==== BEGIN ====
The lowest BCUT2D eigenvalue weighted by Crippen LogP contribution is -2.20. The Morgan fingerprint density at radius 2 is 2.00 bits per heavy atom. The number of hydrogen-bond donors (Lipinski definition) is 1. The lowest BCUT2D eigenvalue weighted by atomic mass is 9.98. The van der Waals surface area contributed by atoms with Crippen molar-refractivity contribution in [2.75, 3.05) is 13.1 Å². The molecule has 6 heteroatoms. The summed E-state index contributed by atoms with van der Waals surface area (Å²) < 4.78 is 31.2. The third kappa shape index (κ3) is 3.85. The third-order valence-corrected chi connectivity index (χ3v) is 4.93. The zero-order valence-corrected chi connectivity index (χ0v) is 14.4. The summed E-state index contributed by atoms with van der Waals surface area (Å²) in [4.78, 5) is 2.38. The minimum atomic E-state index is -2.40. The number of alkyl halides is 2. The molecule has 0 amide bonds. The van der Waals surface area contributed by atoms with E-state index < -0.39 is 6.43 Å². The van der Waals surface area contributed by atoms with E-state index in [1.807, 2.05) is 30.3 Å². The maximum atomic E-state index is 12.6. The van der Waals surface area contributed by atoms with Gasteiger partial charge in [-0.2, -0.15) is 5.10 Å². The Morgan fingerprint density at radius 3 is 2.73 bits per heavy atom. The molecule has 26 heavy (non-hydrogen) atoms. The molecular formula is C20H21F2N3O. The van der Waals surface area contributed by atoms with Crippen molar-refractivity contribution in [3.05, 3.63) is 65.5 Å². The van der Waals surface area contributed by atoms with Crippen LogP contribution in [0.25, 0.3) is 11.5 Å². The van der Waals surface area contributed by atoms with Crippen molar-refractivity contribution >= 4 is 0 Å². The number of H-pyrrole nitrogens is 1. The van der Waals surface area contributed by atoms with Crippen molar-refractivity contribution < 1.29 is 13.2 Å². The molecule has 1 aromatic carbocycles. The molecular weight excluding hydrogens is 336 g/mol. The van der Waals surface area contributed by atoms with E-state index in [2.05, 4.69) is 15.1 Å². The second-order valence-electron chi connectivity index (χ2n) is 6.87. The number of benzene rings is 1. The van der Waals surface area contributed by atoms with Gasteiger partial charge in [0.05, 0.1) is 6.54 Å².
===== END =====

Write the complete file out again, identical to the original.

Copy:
The lowest BCUT2D eigenvalue weighted by Crippen LogP contribution is -2.20. The Morgan fingerprint density at radius 2 is 2.00 bits per heavy atom. The number of hydrogen-bond donors (Lipinski definition) is 1. The lowest BCUT2D eigenvalue weighted by atomic mass is 9.98. The van der Waals surface area contributed by atoms with Crippen molar-refractivity contribution in [2.75, 3.05) is 13.1 Å². The molecule has 6 heteroatoms. The summed E-state index contributed by atoms with van der Waals surface area (Å²) < 4.78 is 31.2. The third kappa shape index (κ3) is 3.85. The third-order valence-corrected chi connectivity index (χ3v) is 4.93. The zero-order valence-corrected chi connectivity index (χ0v) is 14.4. The summed E-state index contributed by atoms with van der Waals surface area (Å²) in [4.78, 5) is 2.38. The minimum atomic E-state index is -2.40. The number of alkyl halides is 2. The molecule has 0 amide bonds. The van der Waals surface area contributed by atoms with E-state index < -0.39 is 6.43 Å². The van der Waals surface area contributed by atoms with E-state index in [1.807, 2.05) is 30.3 Å². The maximum atomic E-state index is 12.6. The van der Waals surface area contributed by atoms with Gasteiger partial charge in [-0.2, -0.15) is 5.10 Å². The Morgan fingerprint density at radius 3 is 2.73 bits per heavy atom. The molecule has 26 heavy (non-hydrogen) atoms. The molecular formula is C20H21F2N3O. The van der Waals surface area contributed by atoms with Crippen molar-refractivity contribution in [3.05, 3.63) is 65.5 Å². The van der Waals surface area contributed by atoms with Crippen LogP contribution in [0.25, 0.3) is 11.5 Å². The van der Waals surface area contributed by atoms with Crippen molar-refractivity contribution >= 4 is 0 Å². The number of H-pyrrole nitrogens is 1. The van der Waals surface area contributed by atoms with Crippen molar-refractivity contribution < 1.29 is 13.2 Å². The molecule has 1 aromatic carbocycles. The molecular weight excluding hydrogens is 336 g/mol. The van der Waals surface area contributed by atoms with E-state index in [2.05, 4.69) is 15.1 Å². The second-order valence-electron chi connectivity index (χ2n) is 6.87. The number of benzene rings is 1. The van der Waals surface area contributed by atoms with Gasteiger partial charge in [0.05, 0.1) is 6.54 Å².